I remember the headline, via Esquire Magazine, vividly:
“There has been a death at Prince’s Paisley Park estate.
A chill ran through my blood. Could it indeed be Prince? The endlessly creative, seemingly ageless juggernaut who as of a week ago was still on tour? It seemed unfathomable; sure, a few days previously he was hospitalized for the flu, but who dies from the flu anymore? Especially someone of his stature.
At first I tried to assure myself that maybe it was an elderly servant who was working a night shift. Surely 2016, which already removed David Bowie, Alan Rickman, Glenn Frey and several others from mortal dwellings, couldn’t claim Prince, too?
But Prince lived alone. He’d famously retreat to Paisley Park for days. He’d lock himself away to write or record. All signs pointed to a grim outcome.
And grim it was.
Within 15 minutes of the initial report, it was confirmed that the death was Prince’s. In a frighteningly ironic twist, he had been found in an elevator, the symbol of downfall in one of his biggest hits, “Let’s Go Crazy.”
It felt like an electrical outage: sudden, unpredictable, leaving nothing but darkness and confusion. I’ve heard his death being described as like losing a color, or something elemental, like the wind or light.
I first became aware of Prince when I was six, and he appeared on The Muppets Tonight. At the time, he was still going by the unpronounceable ‘love symbol,’ and I thought he was incredibly weird. A man with no name? Singing about starfish and coffee (which I later found was not written specifically just for the Muppets)? Why was he so loved?
About two years later, I saw the videos for When Doves Cry and Raspberry Beret on VH1’s Pop Up Video (man, I miss those old VH1 shows). It was the first time I heard either song, and I loved them. When Doves Cry was unlike anything I had heard up to that point in my life (yes, I knew the song was written about 14 years earlier), and Raspberry Beret reminded me of Sgt. Pepper’s era Beatles, which was my favorite album growing up. I wanted to hear more.
I bought The Hits 1 & 2 / B-Sides set at Best Buy, and I listened intently to all three discs. The song that really cemented my fandom was “Little Red Corvette.” I had no idea at the time that the title was a vaginal metaphor, or that the whole song was supposed to mirror an orgasm; I was captured simply by how the song built so excitingly to each chorus, and moreso by those otherworldly shrieks and howls during the song’s climax.
Even though he had long abandoned it by the time I discovered him, the image Prince built his career on still fascinated me: the way he mixed the carnal and the spiritual within his lyrics, how he could come off as both macho and flamboyant with equal conviction, how he could wear lingerie and still come off as more masculine than most men, and subsequently seduce any woman he wanted. He was one of a kind.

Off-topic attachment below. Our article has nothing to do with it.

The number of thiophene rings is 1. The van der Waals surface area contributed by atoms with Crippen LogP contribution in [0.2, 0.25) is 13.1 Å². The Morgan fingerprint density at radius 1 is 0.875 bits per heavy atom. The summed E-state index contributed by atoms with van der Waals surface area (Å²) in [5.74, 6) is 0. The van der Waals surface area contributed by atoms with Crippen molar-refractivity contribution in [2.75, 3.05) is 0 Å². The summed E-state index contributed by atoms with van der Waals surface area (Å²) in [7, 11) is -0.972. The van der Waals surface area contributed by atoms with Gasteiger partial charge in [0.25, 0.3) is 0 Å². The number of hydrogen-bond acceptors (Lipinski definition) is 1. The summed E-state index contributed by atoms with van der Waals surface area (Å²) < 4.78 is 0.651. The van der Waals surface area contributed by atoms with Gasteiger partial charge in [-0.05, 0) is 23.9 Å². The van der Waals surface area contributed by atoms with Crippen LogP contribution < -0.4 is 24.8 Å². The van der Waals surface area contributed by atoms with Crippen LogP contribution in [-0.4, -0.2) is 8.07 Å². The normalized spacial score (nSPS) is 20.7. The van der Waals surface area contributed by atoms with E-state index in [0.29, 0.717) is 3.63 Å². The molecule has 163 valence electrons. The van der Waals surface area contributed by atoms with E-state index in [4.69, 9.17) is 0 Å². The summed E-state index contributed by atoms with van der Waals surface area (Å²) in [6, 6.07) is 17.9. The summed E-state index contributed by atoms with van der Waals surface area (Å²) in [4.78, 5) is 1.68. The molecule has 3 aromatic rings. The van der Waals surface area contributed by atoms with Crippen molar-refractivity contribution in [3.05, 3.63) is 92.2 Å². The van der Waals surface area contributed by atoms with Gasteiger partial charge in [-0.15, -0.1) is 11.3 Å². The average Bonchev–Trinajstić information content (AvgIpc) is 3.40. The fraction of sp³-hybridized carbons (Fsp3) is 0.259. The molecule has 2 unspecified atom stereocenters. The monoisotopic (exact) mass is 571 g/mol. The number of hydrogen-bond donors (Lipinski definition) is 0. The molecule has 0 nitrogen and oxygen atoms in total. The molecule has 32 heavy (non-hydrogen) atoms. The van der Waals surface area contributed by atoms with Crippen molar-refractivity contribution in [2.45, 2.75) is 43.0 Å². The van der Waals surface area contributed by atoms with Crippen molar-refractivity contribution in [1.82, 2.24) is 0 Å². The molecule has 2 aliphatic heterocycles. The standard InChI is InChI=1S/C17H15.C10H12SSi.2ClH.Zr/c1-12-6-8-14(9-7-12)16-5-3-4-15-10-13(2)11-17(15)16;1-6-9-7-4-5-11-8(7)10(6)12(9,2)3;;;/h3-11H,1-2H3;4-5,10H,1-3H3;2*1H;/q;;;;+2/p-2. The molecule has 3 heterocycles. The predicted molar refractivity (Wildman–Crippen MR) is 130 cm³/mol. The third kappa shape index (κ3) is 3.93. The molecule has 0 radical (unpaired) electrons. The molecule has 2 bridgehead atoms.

Prince always seemed to be engrained in our cultural fabric: he released four albums between 2013 and 2015 alone. He had been tour every year since 2010. He had just launched his first ever solo tour, featuring just him and his piano, and it was hailed as a triumph by fans and critics. Most tellingly, he had announced that he was working on his memoir, entitled “The Beautiful Ones.”
And yet, a deeper look into Prince’s final days reveal a man who may have been more aware of his mortality than he let on. For a man constantly looking forward, the Piano and a Microphone shows had Prince unusually sentimental as he recalled his early days, his collaboration with Wendy & Lisa and the Revolution, his relationship with his father, and even paying tribute to his old protege and lover, Vanity, after her passing in February. Prince was looking back with a fondness and melancholy he had never displayed before.
Photos and videos reveal that despite the excellent musicianship, vocals and overall showmanship of the concerts, Prince had become frighteningly frail. His sickly appearance sucked the life out of his mega-watt smile, and he often looked pain while playing. His face was skeletal, his eyes had no life in them. His clothes hung off him.
Of course, the circumstances of his death – an overdose of a powerful, addictive painkiller most likely brought on by chronic hip pain – have been splashed across the morning papers for the last year or so. It’s still hard to accept that someone as in control of his health and protective of his image as Prince could succumb to addiction, and fans still speculate what really happened: was he murdered? Suicide? Nothing seems to add up.
Prince’s death was like his life: enigmatic, unpredictable, and endlessly fascinating.
The best thing we can do today is to simply listen to the gifts this man gave us, in the form of 39 albums, hundreds of classic songs and a career that will never be matched.
God Bless You, Mr. Nelson.